Take Two for the Robot Ad

by : Noah Scott



It was only last month that mental health organizations have bombarded General Motors with complaints regarding their robot commercial. And to appease the mental health groups, GM has decided to revise the part which the group claims to be encouraging suicide.

The small yellow robot that starred in the controversial GM commercial is given another chance at fame in a retooled version of the commercial. Instead of the original jumping off the bridge, the robot will just have to try out entry level jobs that involve stocking shelves and parking cars and had bad dreams of cars in the scrap yard every morning. The Eric Carmen song "All by Myself" will continue to serve as the backdrop for the commercial.

According to Dave Regan, an advertising expert in Michigan State University, "I think people wish to be able to trust (companies) more easily. By doing this, GM drove the point home that it listens to its critics."

The remake of the robot commercial is going to be aired during special TV broadcast on various award shows. General Motors has decided to edit out the bridge jumping scene after it has met with the American Foundation for Suicide Prevention.

According to GM the original commercial was filmed in part of the Lansing Michigan Grand River assembly plant where Cadillacs are built. The main objective of the automaker in creating its commercial is to show how GM workers are obsessed with quality.

GM's Super Bowl ad was ranked the seventh on the MSNBC.com poll and ranked 18th out of the 57 ads on the USA Today Ad Meter list of Super Bowl Ads. The Robot ad has cost GM approximately $5 million USD.

Regan said that the revision of the ad was a very important step for GM since it affects the way people perceive General Motors as a whole especially since most buyers thinks that foreign makes are better in quality. In the past years, GM has won several awards for the quality of its trucks, cars, and sport utility vehicles. And for this year, the Chevrolet Silverado and Saturn Aura has won the 2007 North American car and Truck of the Year awards during the North American International Auto Show held in Detroit.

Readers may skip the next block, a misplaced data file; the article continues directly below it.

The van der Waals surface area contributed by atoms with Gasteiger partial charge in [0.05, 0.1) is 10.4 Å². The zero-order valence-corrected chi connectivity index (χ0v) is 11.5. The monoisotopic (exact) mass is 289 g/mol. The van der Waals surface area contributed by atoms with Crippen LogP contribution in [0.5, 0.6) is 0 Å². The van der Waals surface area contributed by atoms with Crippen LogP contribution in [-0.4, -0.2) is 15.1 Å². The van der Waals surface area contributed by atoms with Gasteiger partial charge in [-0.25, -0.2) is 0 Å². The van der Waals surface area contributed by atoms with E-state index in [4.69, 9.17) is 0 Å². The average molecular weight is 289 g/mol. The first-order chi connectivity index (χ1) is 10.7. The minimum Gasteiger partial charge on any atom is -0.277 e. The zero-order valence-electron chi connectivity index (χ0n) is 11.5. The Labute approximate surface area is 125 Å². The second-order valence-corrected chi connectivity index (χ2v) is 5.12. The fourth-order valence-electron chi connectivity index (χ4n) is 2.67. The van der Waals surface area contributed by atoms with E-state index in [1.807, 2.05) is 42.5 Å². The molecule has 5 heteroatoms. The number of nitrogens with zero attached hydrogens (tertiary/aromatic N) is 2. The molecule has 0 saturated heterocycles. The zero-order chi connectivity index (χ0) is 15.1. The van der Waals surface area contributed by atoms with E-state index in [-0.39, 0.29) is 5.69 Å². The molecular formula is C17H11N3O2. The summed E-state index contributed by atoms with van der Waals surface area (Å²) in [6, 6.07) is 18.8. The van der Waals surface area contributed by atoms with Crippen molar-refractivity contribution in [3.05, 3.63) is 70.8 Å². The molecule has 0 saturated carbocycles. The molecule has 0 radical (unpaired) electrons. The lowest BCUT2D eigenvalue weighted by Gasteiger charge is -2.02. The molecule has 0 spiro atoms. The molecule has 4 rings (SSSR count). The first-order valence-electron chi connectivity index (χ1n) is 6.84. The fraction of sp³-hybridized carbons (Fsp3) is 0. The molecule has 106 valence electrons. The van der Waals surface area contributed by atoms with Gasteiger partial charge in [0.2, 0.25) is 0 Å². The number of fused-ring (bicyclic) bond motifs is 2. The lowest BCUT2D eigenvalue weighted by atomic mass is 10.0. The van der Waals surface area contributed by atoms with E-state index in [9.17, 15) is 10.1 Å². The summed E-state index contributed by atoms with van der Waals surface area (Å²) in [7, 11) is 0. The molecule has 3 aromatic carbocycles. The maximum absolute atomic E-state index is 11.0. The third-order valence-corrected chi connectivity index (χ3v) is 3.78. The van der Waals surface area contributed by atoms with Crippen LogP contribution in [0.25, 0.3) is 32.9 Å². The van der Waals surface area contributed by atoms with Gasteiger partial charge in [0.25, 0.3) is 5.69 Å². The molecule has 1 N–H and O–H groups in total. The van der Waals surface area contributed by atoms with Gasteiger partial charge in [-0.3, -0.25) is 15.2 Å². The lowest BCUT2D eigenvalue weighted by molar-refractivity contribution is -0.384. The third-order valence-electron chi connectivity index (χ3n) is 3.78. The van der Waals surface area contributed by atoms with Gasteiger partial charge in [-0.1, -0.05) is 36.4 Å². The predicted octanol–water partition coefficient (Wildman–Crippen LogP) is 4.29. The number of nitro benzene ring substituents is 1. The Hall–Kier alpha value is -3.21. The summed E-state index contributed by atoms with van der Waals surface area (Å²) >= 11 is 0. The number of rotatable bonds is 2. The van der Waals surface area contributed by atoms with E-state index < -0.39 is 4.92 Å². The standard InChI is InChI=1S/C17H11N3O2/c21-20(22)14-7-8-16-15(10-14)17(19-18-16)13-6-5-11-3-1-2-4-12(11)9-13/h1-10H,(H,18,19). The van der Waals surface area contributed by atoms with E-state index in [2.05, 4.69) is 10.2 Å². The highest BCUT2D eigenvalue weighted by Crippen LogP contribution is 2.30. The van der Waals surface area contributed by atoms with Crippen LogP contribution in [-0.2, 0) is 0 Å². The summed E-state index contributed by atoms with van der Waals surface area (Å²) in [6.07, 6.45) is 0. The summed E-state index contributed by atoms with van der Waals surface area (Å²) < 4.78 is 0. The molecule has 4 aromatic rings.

In addition, General Motors in order to encourage more customers has upgraded their warranty by giving 100,000 mile, five-year warranty and launched their levitating cars ad in the later part of 2006. The robot ad was actually the next step in the campaign, according to GM Spokeswoman Ryndee Carney. "We know it will take a long time for perceptions to change. Perceptions lag reality."

This was also seconded by GM's Vice President of Marketing and Advertising, Mike Jackson who said that if GM can persuade car buyers to give the Detroit-based automaker a try, they will see that the products possess quality that goes beyond those offered by foreign makes not only in terms of designs but also in terms of auto parts used say in the clutch assembly they will be able to see the remarkable ability and durability of . The difficult part is the initial luring of customers but of course once customers have tried GM products keeping them would be much easier. "We truly understand that if we build the best-looking, hottest products that we can, back them with the quality that consumers expect and couple that with GM 100,000-mile warranty, we have a real opportunity to increase our sales."